Energy price outlook for winter looks good


A new report shows Americans are spending most of what they’re saving on lower priced gasoline, according to the Washington Post!

Extra savings being spent on food

When we first saw lower gas prices a year ago, there were reports about people heavily saving the money because they thought the savings would be short term. Now that it looks the savings are here to stay, people are spending on two things.

First, eating out. That’s why a lot of restaurant chains are reporting better sales numbers these days. Second, at the supermarket. People are stepping up to more expensive brands. Grocery shoppers were pinched all during the Great Recession. Now they’ve opened up the wallet some.

As far as saving, Americans on average save about a nickel of each dollar we make. It’s better than where we were, but you really need to save at least a dime out of every dollar you make as the entry point to financial freedom.

The greatest savings from lower gas prices have been away from the coasts where people tend to commute further in bigger vehicles. The savings are magnified there. Not so much on the Eastern seaboard and the West Coast.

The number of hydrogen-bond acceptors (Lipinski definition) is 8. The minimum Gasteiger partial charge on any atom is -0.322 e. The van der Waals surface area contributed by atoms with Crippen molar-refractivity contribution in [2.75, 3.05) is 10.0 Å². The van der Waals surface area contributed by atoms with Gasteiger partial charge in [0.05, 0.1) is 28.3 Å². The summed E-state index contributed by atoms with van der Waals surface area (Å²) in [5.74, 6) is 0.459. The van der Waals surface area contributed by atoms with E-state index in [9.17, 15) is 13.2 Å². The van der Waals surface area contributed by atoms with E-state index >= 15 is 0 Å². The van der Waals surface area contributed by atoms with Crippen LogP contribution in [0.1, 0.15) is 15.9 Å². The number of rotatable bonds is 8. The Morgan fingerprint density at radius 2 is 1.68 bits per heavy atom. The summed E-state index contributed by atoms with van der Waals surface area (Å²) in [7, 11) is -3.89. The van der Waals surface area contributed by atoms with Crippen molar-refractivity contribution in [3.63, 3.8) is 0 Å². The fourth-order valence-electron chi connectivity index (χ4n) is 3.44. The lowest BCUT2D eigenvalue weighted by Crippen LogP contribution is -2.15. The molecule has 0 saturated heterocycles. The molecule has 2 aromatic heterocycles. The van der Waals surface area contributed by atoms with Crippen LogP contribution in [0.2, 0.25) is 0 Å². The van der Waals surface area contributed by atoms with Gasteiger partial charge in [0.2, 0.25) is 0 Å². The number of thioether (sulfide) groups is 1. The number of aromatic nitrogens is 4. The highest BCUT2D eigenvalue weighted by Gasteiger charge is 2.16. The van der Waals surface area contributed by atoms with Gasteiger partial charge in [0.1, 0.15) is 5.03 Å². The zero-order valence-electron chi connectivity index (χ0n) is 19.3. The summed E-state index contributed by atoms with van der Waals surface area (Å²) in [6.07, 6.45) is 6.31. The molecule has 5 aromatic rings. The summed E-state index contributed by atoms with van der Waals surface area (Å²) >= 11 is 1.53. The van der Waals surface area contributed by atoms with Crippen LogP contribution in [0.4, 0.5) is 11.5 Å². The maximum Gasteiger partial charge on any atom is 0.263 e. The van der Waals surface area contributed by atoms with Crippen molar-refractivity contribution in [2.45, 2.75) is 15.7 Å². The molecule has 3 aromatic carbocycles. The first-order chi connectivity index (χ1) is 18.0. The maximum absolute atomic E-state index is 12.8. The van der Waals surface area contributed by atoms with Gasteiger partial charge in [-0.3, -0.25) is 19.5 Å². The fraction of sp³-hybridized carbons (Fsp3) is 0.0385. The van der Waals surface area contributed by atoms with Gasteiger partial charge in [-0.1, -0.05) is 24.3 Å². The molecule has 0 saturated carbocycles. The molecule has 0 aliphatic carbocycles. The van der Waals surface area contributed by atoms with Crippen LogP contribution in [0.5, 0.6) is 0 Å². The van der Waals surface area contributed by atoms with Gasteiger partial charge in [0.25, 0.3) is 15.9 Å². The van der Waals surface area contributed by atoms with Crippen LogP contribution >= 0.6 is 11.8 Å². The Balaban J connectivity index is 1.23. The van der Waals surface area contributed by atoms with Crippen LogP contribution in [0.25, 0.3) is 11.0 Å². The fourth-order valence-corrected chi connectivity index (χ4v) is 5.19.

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Here’s how much you’ll save on winter heating costs

Let’s look forward at the energy outlook for the remainder of the year. The newest predictions from the Energy Department call for the greatest impact in the Northeast where heat your home with oil is common. Those folks can expect costs down about 15% to 25% year over year since 2014.

For those who heat with natural gas, you can expect costs down around 10% or so from a year ago.

But here’s the unspoken additional benefit: Electricity generation in this country has moved heavily to natural gas and renewables. So that combination is leading to lower pass-through fuel charges on your electric bills too!  

No matter which way you slice it, the energy equation is good all the way around! That is, of course, barring any unforeseen events in the world like natural disaster or a heinous act of terrorism.


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Want more money-saving tips for your wallet? See our Homes & Real Estate section.

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